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When will flights resume? Here’s what we know so far

As countries lift lockdowns around the world, planes are returning to the skies. Here’s the latest on when flights will resume near you

Huw Oliver

If you’ve heard the rumble of a jet passing overhead in recent weeks, you may well have wondered: when’s it my turn to GTFO of here?

Over the past month or so, severely reduced flight services have been running worldwide (largely to carry essential workers, repatriate stranded citizens and allow people to visit vulnerable relatives). Now, however, with countries gradually lifting lockdown restrictions the world over and ‘non-essential travel’ (hopefully) becoming more than just something you regularly dream about, major airlines are aiming to ramp up their services in time for the peak holiday season in July and August.

So when will you be able to travel again? Some carriers have restarted some services already, in part to cater to seasonal workers; others say they will wait until early or mid-summer. However, most countries still have border closures and travel bans in place – so even if there are flights running, it may still be months before you can fly, fly, fly away.

When the global travel industry does get going again, you can expect domestic flights to be expanded well before international routes regain their usual rhythm (industry experts say this could be years away yet). Your journey may feel a bit different, too: you may be asked to wear a mask, and some airlines have even suggested they might introduce health checks at airports.

And remember that just because flights are running to a given destination, doesn’t mean it’s wise for you to go. Many countries including the UK and Australia have introduced mandatory 14-day quarantines for inbound travellers – including citizens returning home. That might be a bit of a downer after a week by the beach.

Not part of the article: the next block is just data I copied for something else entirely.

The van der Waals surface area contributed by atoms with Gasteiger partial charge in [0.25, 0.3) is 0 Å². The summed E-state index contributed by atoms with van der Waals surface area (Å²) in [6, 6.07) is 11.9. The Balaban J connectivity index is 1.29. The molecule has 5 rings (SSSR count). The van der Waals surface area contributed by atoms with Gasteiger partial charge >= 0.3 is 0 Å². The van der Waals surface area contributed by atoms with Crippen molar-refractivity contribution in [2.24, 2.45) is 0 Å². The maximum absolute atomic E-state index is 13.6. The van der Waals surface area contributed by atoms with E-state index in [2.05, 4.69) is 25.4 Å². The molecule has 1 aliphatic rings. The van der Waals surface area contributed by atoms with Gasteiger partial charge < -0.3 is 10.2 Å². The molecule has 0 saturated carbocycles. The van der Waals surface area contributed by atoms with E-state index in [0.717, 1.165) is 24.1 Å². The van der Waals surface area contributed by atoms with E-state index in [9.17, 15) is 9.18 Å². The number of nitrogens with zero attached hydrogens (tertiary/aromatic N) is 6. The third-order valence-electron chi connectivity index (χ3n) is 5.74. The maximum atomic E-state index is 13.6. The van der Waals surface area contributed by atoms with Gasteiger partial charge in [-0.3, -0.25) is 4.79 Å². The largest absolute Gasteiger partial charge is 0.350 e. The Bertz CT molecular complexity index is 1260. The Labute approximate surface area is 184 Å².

Here’s everything we know so far about when flights might resume around the world. Airlines are constantly revising their restart dates, so we’ll be updating this page regularly.



British Airways owner IAG has said it is planning a ‘meaningful return to service’, with 50 percent of flights in the air again, by July

Ryanair said it aims to have 40 percent of its flights running from July 1 (with 80 percent operating by September). It said this would be subject to lockdown restrictions being lifted across Europe, and ‘effective public health measures’ being put in place. The low-cost carrier said it would first target ‘key holiday airports’ in Spain, Italy, Portugal, Greece and Cyprus.

EasyJet is restarting a ‘small number’ of routes ‘where there is enough demand’ from June 15. The initial schedule will include domestic flights across the UK and France. The airline hopes to have 75 percent of routes running again by the end of August.

A Jet2 spokesperson said the firm hoped its normal schedule would resume on July 1 (although it is revising its restart date on a weekly rolling basis).